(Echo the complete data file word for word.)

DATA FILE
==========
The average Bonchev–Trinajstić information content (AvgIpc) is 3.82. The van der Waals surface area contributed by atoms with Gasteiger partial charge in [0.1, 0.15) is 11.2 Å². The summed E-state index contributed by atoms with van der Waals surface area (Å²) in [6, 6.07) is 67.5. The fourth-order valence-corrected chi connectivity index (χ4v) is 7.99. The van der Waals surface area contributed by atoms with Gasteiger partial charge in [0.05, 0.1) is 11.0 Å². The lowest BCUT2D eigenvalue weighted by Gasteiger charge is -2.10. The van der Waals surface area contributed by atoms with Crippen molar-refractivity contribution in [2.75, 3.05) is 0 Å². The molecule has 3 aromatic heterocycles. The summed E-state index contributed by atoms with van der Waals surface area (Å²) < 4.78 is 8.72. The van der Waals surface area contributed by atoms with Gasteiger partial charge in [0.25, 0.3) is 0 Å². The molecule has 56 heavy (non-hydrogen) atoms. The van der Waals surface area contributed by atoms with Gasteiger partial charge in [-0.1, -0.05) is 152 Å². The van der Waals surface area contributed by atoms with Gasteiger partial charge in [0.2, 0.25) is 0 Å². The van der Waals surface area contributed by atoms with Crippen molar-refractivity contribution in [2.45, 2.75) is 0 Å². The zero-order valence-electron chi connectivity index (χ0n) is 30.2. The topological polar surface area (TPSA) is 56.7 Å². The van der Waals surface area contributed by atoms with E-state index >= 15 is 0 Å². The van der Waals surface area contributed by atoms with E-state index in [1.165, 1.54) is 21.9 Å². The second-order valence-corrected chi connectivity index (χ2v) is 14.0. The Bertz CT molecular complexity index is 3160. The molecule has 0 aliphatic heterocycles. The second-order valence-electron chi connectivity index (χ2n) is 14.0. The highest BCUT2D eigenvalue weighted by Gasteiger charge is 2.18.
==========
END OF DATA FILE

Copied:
The average Bonchev–Trinajstić information content (AvgIpc) is 3.82. The van der Waals surface area contributed by atoms with Gasteiger partial charge in [0.1, 0.15) is 11.2 Å². The summed E-state index contributed by atoms with van der Waals surface area (Å²) in [6, 6.07) is 67.5. The fourth-order valence-corrected chi connectivity index (χ4v) is 7.99. The van der Waals surface area contributed by atoms with Gasteiger partial charge in [0.05, 0.1) is 11.0 Å². The lowest BCUT2D eigenvalue weighted by Gasteiger charge is -2.10. The van der Waals surface area contributed by atoms with Crippen molar-refractivity contribution in [2.75, 3.05) is 0 Å². The molecule has 3 aromatic heterocycles. The summed E-state index contributed by atoms with van der Waals surface area (Å²) < 4.78 is 8.72. The van der Waals surface area contributed by atoms with Gasteiger partial charge in [0.25, 0.3) is 0 Å². The molecule has 56 heavy (non-hydrogen) atoms. The van der Waals surface area contributed by atoms with Gasteiger partial charge in [-0.1, -0.05) is 152 Å². The van der Waals surface area contributed by atoms with Gasteiger partial charge in [0.2, 0.25) is 0 Å². The van der Waals surface area contributed by atoms with Crippen molar-refractivity contribution in [2.45, 2.75) is 0 Å². The zero-order valence-electron chi connectivity index (χ0n) is 30.2. The topological polar surface area (TPSA) is 56.7 Å². The van der Waals surface area contributed by atoms with E-state index >= 15 is 0 Å². The van der Waals surface area contributed by atoms with E-state index in [1.165, 1.54) is 21.9 Å². The second-order valence-corrected chi connectivity index (χ2v) is 14.0. The Bertz CT molecular complexity index is 3160. The molecule has 0 aliphatic heterocycles. The second-order valence-electron chi connectivity index (χ2n) is 14.0. The highest BCUT2D eigenvalue weighted by Gasteiger charge is 2.18.